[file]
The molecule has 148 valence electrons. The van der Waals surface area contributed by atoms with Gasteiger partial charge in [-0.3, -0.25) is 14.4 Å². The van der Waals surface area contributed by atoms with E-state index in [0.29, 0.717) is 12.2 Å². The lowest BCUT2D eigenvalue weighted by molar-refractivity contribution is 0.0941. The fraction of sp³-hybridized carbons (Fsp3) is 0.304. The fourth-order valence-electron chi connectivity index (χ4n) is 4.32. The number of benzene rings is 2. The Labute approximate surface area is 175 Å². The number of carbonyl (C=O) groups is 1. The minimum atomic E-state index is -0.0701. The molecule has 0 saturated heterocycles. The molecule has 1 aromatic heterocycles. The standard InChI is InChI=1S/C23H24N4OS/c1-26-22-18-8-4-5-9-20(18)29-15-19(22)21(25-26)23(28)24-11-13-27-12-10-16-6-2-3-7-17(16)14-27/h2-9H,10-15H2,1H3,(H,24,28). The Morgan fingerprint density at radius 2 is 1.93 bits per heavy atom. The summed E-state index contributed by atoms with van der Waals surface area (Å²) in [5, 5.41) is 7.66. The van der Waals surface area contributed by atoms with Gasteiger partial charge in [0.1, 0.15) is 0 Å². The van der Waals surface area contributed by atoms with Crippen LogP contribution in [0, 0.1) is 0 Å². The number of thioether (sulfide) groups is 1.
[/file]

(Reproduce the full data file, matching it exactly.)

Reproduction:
The molecule has 148 valence electrons. The van der Waals surface area contributed by atoms with Gasteiger partial charge in [-0.3, -0.25) is 14.4 Å². The van der Waals surface area contributed by atoms with E-state index in [0.29, 0.717) is 12.2 Å². The lowest BCUT2D eigenvalue weighted by molar-refractivity contribution is 0.0941. The fraction of sp³-hybridized carbons (Fsp3) is 0.304. The fourth-order valence-electron chi connectivity index (χ4n) is 4.32. The number of benzene rings is 2. The Labute approximate surface area is 175 Å². The number of carbonyl (C=O) groups is 1. The minimum atomic E-state index is -0.0701. The molecule has 0 saturated heterocycles. The molecule has 1 aromatic heterocycles. The standard InChI is InChI=1S/C23H24N4OS/c1-26-22-18-8-4-5-9-20(18)29-15-19(22)21(25-26)23(28)24-11-13-27-12-10-16-6-2-3-7-17(16)14-27/h2-9H,10-15H2,1H3,(H,24,28). The Morgan fingerprint density at radius 2 is 1.93 bits per heavy atom. The summed E-state index contributed by atoms with van der Waals surface area (Å²) in [5, 5.41) is 7.66. The van der Waals surface area contributed by atoms with Gasteiger partial charge in [0.1, 0.15) is 0 Å². The van der Waals surface area contributed by atoms with Crippen LogP contribution in [0, 0.1) is 0 Å². The number of thioether (sulfide) groups is 1.